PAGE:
|The SLAM Syndrome
Opening the car door for your date is a nice little courtesy that I've always tried to observe. There's no doubt that it demonstrates chivalry, but I believe the practice developed in response to more pragmatic needs. Let me explain.
It was towards the middle of December two years ago and Melissa's company was having its annual Christmas party. I had been going out with Melissa for something like three months and, although I hadn't realized it, in all that time she had never opened her own car door while I was with her.
I picked her up after work and we went to get supplies for the party. It would seem logical to me that any store that carries root beer extract should carry dry ice, but that's not the case. By the time we had discovered this little-known but handy fact, then had driven halfway home and remembered to go back for the sugar, we were running a little late. We both still had to change clothes, so as I pulled up to Melissa's apartment she told me not to bother to come around and let her out of the car. We kissed goodbye (quickly) and she jumped out of the car. At that moment I realized why men open car doors for their dates. It's not to save the young lady the exertion of opening the door, but to save the car the strain of her closing it.
Kerblam! The impact of the door's closing changed the station on my radio.
The Senseless Auto Mangling (SLAM) Syndrome isn't limited to just girlfriends. Studies have shown that ninety-three percent of the population of the United States believes that a force of something less than the takeoff thrust of a Boeing 747 is sufficient to safely latch a car door. And the other seven percent? I have reason to believe that they ride with me when we go out for milk shakes after softball practice.
I'm like most people in that I believe that car door slamming is the root of most evils in the nation today. I don't have any statistics to quote, but I would bet that an in-depth study into the backgrounds of violent criminals, repeat offenders and general slime balls would reveal that they come from a SLAM syndrome background. Anyone who would slam a car door would put things on top of a car while they unlock the door. Anyone who would set things on their car would open their door into the car parked next to them. It doesn't take a degree in Boolean Algebra to see what that could lead to.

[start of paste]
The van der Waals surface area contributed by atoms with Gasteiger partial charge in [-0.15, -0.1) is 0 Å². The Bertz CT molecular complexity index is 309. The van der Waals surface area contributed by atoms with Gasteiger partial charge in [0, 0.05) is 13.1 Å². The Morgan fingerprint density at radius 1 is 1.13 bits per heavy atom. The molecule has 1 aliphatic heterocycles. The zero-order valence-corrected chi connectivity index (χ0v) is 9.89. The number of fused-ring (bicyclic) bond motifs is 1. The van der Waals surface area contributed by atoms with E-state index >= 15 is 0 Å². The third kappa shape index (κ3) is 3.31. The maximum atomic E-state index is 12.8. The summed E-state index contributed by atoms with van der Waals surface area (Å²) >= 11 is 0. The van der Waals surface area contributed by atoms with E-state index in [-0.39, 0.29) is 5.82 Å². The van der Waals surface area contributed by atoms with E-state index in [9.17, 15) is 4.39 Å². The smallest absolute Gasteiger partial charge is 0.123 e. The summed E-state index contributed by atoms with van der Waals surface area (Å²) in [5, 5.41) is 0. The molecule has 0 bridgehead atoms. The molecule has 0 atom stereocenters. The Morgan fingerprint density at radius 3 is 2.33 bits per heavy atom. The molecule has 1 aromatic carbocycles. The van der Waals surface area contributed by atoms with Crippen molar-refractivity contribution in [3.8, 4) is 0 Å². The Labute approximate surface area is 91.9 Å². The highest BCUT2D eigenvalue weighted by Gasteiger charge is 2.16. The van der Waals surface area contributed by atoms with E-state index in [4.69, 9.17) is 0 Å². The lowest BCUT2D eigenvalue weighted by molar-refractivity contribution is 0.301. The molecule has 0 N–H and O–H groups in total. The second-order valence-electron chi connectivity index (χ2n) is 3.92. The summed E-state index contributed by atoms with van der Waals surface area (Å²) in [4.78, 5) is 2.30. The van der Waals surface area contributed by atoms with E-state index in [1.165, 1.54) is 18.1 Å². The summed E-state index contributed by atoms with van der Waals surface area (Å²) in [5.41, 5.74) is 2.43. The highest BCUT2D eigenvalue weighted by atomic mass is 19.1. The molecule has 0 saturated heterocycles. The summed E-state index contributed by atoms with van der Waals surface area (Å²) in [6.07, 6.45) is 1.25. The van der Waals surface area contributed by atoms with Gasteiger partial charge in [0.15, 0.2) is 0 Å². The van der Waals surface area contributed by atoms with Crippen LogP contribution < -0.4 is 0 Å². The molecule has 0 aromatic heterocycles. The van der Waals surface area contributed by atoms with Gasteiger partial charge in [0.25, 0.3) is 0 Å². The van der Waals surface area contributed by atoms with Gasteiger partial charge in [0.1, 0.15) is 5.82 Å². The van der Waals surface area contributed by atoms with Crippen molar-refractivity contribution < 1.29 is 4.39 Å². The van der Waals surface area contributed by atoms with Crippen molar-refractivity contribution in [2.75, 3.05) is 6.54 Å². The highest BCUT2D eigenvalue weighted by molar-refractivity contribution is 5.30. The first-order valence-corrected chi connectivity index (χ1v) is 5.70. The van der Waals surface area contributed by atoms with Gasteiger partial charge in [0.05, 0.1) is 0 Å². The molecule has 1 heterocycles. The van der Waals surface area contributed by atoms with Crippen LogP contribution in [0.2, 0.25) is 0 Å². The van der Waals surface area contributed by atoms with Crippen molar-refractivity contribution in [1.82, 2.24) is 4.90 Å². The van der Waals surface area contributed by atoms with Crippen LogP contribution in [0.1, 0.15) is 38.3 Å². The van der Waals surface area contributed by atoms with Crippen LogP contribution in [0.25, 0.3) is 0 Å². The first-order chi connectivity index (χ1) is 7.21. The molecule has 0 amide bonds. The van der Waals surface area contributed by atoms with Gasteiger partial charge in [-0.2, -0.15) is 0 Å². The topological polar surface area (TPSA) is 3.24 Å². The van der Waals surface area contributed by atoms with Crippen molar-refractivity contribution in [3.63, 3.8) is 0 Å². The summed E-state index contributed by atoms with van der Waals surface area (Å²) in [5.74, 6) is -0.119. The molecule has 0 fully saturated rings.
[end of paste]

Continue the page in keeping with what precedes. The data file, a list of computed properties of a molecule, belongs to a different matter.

I went home and changed clothes and hurried back to pick up Melissa. She was already waiting for me out on the sidewalk and looking absolutely stunning--which may have contributed to my slow reaction to what followed.
Before I could get the engine shut off and get around to open the door, she was already in.
Barely too late I remembered. "Don't slam the door please."
Kerblam! The glass on my door bulged visibly and the needle on the tach bounced up to three thousand and back.
She settled into her seat and turned toward me. "Pardon me?"
"The door. Please don't slam it."
The party was nice enough, but in retrospect, I should have realized that something was wrong. There was enough going on that I didn't really notice that she didn't say a word directly to me all evening or that she introduced me by the wrong name three times. But you would think I'd have gotten suspicious when she accidentally spilled hot coffee in my lap, and no one at our table was even drinking coffee.
On the way home, I finally noticed the arctic silence. I immediately realized the sensitivity of the situation and chose my words carefully to avoid any unnecessary unpleasantness in the relationship.
"All right, who turpentined your toilet paper?"
"I'm sorry, Honey. What's wrong?"
"Nothing." Melissa continued her careful study of a spot on the windshield.
"Come on. What's bothering you?"
Several silent stoplights later she blurted out "How come you don't love me anymore?"